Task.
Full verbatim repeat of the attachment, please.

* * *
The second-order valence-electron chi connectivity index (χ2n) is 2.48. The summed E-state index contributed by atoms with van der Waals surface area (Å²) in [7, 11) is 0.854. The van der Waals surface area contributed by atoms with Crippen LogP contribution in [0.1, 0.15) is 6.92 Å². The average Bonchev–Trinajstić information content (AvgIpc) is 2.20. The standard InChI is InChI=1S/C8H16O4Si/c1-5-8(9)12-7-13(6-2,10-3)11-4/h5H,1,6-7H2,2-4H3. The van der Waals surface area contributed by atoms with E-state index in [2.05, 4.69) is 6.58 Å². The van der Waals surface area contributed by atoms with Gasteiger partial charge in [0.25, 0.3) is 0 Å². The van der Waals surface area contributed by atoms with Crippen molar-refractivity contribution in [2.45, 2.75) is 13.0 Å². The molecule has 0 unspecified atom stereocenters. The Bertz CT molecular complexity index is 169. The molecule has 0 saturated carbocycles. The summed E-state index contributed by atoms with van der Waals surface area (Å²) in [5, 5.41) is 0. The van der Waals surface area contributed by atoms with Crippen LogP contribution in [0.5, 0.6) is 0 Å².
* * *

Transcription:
The second-order valence-electron chi connectivity index (χ2n) is 2.48. The summed E-state index contributed by atoms with van der Waals surface area (Å²) in [7, 11) is 0.854. The van der Waals surface area contributed by atoms with Crippen LogP contribution in [0.1, 0.15) is 6.92 Å². The average Bonchev–Trinajstić information content (AvgIpc) is 2.20. The standard InChI is InChI=1S/C8H16O4Si/c1-5-8(9)12-7-13(6-2,10-3)11-4/h5H,1,6-7H2,2-4H3. The van der Waals surface area contributed by atoms with E-state index in [2.05, 4.69) is 6.58 Å². The van der Waals surface area contributed by atoms with Gasteiger partial charge in [0.25, 0.3) is 0 Å². The van der Waals surface area contributed by atoms with Crippen molar-refractivity contribution in [2.45, 2.75) is 13.0 Å². The molecule has 0 unspecified atom stereocenters. The Bertz CT molecular complexity index is 169. The molecule has 0 saturated carbocycles. The summed E-state index contributed by atoms with van der Waals surface area (Å²) in [5, 5.41) is 0. The van der Waals surface area contributed by atoms with Crippen LogP contribution in [0.5, 0.6) is 0 Å².